I always had the students play with the music on the stand in front of them. That's the way I was taught (in the US) starting in 1939. That's the way I taught for the 10 (or so) years before I started to use the Suzuki books too. If my students were not reading music they were faking it and fooling me, and no doubt, which for at least some period of time, they were.

High school students who joined the community orchestra I played in had all been taught in the local Suzuki school until they moved on to more "conventional" pedagogues and they were outstanding sight readers.

I cannot remember how I learned to read music, but I know that by the time I was 9 and accepted into the kid program at the Manhattan School of Music I had confidence in my sight-reading ability - probably more confidence than was warranted.

January 10, 2018, 9:55 AM · The suzuki method, invented by Suzuki Shinichi, a Japanese educator, used to train young kids younger than seven or eight, as Japanese kids usually start musical training at a tender age of three, the emphasis of suzuki method is on playing by ear and sing the notes (both fixed do) before playing, as this training moving forward, kids who are at a sensitive age are likely to develop absolute ear (perfect pitch in other words), hence playing without score is primary while sight reading will be secondary, but I do not think this method is suitable for older learners, compared with suzuki method, maybe traditional method will be more appropriate.
January 10, 2018, 10:20 AM · Depends on the age of the student, as well as individual ability. I would not recommend teaching music reading until the student is at least 6 or 7 years old for intellectual reasons.
January 10, 2018, 1:30 PM · You didn't specify what level your students are playing/reading at, but what I do to teach music reading is start with simple note recognition, usually open strings first, then add the 1st position A/D/G major notes. I have a lap white board that students love writing on and we write notes and discuss the logic of notes moving alphabetically and how that relates to fingerboard geography (I also use some basic note flashcards). Once they have grasped this we can move on to other keys, etc,, usually starting with one octave scales. "Fiddle Time Scales" has the basic major/minor 1st position scales, plus a piece or two in each key and/or Barbara Barber's Solos for Young Violinists book 1 has a series of easyish folk songs preceded by a scale in the key of the piece which can also be helpful. For students with a basic understanding of note reading, but who are slow to read, I like the series "Teaching Technique with Beautiful Music" by Applebaum, the books have short melodic pieces, but the tunes are usually unfamiliar to students, making playing by ear more difficult. It moves pretty freely among the most common keys, so the student has to be paying attention in order to play correctly.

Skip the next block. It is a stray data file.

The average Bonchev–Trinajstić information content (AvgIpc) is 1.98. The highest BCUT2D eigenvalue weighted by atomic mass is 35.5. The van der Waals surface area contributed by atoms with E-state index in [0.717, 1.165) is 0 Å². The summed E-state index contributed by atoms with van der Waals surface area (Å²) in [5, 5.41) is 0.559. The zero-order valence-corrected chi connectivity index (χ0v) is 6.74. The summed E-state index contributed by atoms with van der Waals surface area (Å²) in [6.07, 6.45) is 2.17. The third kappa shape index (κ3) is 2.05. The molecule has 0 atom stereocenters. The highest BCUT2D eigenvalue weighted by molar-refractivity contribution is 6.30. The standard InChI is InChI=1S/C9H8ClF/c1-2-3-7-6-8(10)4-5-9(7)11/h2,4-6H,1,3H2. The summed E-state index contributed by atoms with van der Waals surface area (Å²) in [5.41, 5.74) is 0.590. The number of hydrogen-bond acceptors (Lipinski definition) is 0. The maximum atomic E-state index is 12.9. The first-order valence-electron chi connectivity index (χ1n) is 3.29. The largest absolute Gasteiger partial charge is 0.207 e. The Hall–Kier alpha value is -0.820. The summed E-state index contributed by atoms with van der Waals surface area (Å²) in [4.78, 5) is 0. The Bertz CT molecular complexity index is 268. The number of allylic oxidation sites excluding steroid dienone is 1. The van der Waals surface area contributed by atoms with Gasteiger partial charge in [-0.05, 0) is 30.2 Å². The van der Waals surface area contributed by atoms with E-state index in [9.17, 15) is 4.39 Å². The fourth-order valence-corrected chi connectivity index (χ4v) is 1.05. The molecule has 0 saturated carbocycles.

This is all for students up through about Suzuki book 3, I've never had a student past that level unable to read well, so I'm not sure what I'd try yet.
Edited: January 10, 2018, 2:44 PM · The will to read has to be there. Anyone can learn to read from Suzuki if they're incorporating it in as part of each consecutive piece. But if they're not TRYING to learn to read, then they won't learn to read.